What we have in Finland I perceive as the privilege

Clara with son

Clara Vázquez is my coworker, psychologist, activist and mother of two. Her 11 years old son has autism and he moved to Finland with his family about 5 years ago. In the first part of this blog, we spoke with Clara about what she finds important in the relationship between mother and child. Today’s topics are social services and the integration of children with special needs in Finland.

Clara moved to Finland when her son was 5 years old: “My partner was Finn, I knew the Finnish social system and I knew that my son would obtain much more help there than in Spain. But it was not all just ideal. Adaptation in the new country was horrible. My son has, similarly like many other children with autism, a sensorial disorder. In Spain he had never worn wellingtons. In Finland he had to get used to wearing gloves, caps, winter overall, to the fact that there is cold weather. I was terrible, much worse than I had expected. Because of the sensorial disorder he stopped to eat. Spanish tomatoes taste differently than tomatoes in Finland and so on… The adaptation period was more than 6 months long and it was a nightmare.”

After their arrival to Finland passed quite a long time before her son was accepted to the kindergarten. But, once he was accepted he immediately obtained his own assistant and he was integrated in the small group of 8 children in a common day care centre. Beside his assistant, there were 3 more adults in this group – 1 main teacher and 2 assisting teachers. 

In Finland, all children have the right to early childhood education and care, which is provided by individual municipalities. Children who are in need of special care have the guarantee to obtain such care e.g. in a form of having an assistant or municipality increases the number of workers in a particular facility.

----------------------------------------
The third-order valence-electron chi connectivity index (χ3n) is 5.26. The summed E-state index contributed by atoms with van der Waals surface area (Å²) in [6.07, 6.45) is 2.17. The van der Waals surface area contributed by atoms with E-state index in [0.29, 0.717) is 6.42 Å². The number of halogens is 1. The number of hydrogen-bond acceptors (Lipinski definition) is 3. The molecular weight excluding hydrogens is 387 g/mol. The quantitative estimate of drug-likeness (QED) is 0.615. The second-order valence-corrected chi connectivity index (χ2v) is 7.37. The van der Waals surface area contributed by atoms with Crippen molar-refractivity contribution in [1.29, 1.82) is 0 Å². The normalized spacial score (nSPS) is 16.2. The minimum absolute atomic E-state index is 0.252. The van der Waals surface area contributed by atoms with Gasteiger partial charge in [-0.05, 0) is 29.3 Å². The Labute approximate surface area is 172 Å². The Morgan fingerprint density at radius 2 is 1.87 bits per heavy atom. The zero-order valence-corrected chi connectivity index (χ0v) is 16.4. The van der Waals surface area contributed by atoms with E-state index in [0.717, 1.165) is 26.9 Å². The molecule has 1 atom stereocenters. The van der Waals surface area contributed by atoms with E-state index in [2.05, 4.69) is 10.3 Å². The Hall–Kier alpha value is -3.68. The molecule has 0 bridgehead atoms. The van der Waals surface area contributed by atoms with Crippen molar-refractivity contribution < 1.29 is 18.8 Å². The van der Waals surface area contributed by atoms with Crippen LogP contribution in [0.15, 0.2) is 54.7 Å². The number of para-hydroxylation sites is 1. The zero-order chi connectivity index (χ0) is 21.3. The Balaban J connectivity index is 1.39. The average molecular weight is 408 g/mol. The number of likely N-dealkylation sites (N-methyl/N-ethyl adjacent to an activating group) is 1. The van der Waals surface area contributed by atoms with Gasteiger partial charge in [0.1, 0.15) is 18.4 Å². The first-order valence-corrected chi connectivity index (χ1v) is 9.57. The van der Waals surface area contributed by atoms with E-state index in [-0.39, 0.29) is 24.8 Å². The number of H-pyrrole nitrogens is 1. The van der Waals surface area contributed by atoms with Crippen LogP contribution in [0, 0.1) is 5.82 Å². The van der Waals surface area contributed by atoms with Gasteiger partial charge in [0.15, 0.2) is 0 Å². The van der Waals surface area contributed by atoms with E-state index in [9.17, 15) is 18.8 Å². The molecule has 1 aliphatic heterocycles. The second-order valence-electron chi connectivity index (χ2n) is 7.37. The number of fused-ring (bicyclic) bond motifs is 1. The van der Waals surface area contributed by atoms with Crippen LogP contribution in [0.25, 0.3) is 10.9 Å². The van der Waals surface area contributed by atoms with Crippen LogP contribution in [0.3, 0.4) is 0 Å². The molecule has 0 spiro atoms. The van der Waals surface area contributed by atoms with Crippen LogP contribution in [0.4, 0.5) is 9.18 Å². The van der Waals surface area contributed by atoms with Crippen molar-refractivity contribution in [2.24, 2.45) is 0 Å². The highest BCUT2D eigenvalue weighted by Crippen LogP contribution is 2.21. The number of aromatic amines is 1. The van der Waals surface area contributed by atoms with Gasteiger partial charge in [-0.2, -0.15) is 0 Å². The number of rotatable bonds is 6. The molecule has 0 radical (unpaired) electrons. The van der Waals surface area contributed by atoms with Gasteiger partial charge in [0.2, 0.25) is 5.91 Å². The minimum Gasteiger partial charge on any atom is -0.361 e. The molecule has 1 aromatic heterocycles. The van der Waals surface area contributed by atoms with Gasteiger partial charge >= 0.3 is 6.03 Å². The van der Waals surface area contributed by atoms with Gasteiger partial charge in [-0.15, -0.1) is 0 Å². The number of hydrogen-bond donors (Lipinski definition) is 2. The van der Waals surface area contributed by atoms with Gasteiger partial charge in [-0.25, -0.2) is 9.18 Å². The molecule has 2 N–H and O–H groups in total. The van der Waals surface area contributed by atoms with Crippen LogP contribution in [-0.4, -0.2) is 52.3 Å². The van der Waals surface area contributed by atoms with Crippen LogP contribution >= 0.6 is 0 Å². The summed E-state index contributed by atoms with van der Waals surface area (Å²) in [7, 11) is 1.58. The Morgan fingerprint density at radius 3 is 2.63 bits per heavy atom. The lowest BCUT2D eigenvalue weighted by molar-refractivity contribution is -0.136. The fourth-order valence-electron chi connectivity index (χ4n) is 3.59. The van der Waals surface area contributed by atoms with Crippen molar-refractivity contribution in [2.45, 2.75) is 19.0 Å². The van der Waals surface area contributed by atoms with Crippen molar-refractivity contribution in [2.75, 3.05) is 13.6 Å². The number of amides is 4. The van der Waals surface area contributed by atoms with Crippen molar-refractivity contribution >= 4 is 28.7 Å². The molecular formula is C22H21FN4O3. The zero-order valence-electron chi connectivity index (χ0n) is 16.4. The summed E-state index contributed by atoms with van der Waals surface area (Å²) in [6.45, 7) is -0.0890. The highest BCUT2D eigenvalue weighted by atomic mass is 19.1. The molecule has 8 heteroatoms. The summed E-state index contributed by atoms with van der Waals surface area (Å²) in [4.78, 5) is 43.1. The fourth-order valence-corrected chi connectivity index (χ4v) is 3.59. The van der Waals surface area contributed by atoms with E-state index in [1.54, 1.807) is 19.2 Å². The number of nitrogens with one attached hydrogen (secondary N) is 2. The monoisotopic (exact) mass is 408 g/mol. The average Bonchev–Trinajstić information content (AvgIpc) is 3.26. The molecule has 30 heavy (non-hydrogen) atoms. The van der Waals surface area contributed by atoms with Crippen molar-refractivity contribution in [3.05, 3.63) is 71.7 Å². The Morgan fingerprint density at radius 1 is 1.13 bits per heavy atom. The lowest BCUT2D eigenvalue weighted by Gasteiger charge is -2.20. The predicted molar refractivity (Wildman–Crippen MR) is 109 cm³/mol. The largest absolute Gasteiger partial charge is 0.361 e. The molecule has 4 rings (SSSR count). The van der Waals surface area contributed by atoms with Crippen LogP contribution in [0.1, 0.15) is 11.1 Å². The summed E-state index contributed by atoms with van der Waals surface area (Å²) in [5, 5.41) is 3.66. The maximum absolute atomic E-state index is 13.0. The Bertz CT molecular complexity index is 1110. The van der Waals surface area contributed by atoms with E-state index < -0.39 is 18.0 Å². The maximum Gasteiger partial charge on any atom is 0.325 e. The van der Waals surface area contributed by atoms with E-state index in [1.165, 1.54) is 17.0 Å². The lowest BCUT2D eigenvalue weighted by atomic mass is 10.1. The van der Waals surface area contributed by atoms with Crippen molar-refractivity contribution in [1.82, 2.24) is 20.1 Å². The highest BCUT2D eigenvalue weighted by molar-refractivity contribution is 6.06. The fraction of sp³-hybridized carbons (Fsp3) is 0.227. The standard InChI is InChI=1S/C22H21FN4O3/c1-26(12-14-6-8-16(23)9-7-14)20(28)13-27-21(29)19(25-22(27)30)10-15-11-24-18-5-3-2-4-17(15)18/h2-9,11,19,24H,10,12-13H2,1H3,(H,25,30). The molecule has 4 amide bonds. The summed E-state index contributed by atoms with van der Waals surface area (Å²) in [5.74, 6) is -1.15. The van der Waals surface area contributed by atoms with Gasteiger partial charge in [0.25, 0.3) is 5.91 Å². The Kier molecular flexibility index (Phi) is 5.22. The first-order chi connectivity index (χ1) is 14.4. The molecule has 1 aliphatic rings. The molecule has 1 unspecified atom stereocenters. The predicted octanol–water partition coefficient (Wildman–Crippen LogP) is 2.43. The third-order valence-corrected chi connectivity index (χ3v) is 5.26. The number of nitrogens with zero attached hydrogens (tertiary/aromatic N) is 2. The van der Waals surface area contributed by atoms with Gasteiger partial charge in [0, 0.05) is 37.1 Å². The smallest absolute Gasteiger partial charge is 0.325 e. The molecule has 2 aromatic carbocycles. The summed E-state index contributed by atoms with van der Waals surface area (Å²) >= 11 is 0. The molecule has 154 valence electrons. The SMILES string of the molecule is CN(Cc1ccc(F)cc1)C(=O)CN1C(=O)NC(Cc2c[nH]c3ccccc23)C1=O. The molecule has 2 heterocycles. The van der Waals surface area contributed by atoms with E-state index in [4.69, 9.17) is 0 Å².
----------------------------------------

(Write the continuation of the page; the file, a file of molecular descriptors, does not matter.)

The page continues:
“I was personally very happy that his assistant was with him the whole time he was in kindergarten. Not only because of practical help with taking on and off the clothes, helping with using the toilet or with eating, but also as a prevention of bullying. Children with special needs are more often bullied and I was terrifying by that. It was also great, that when my son was tired, his assistant could go with him outside, or to the nearby forest, where only the two of them were together. My son could relax a bit from the noise and information in the classroom.”

A child with an autism and with Spanish as a primary language was integrated into the Swedish speaking environment in Finland. Naturally the question pops up: How was it?

“My son has an excellent auditory memory. It wasn’t easy and it didn’t come immediately.  But it was more easier that I had expected. It was much worse to get him used to the different clothes and to different food’s taste.”

After one and half year in the kindergarten and pre-school he started in the school. He visits the school for children with special needs in Helsinki. 

“I am really happy with his school. They have a lot of activities and different subjects, including music, art and sports. During the day they also have speech therapy and occupational therapy. It is so great that I don’t have to visit those therapies with him after school and we can have a family life once he is back from school. In his classroom are 7 children with different special needs, not only with autism. Every child has his/her own assistant and there is also a teacher.”

Finnish society has a very low hierarchy. It can be seen also in the schools or working places. Clara adds: “I like the fact that everybody can come with his or her own ideas and that the whole group – children, their assistants and teacher work as a one team. Everybody counts. In Spain teachers normally  are the most important ones, then assistants and just after them children. Here are all of them on the same level and all of them are heard. I am also happy that the rhythm of my son is respected in school. He is sensitive to experiencing stress. When somebody from adults in the classroom notices that he is not comfortable, nobody pushes him into anything. He can have a break, he has time to calm down and he continues when he is ready.”

Child with a disability has the same rights for primary education as any other kid. According to the legislation on basic education, a child with a disability obtains support that is necessary for him/her to participate in the educational process. It can be for example as assistive equipment, special needs education, and interpretation and assistant services. CHild has to obtain the help and support immediately. Children with the intellectual disabilities might have an extended compulsory education, e.g. 2 years of pre-primary education instead of 1.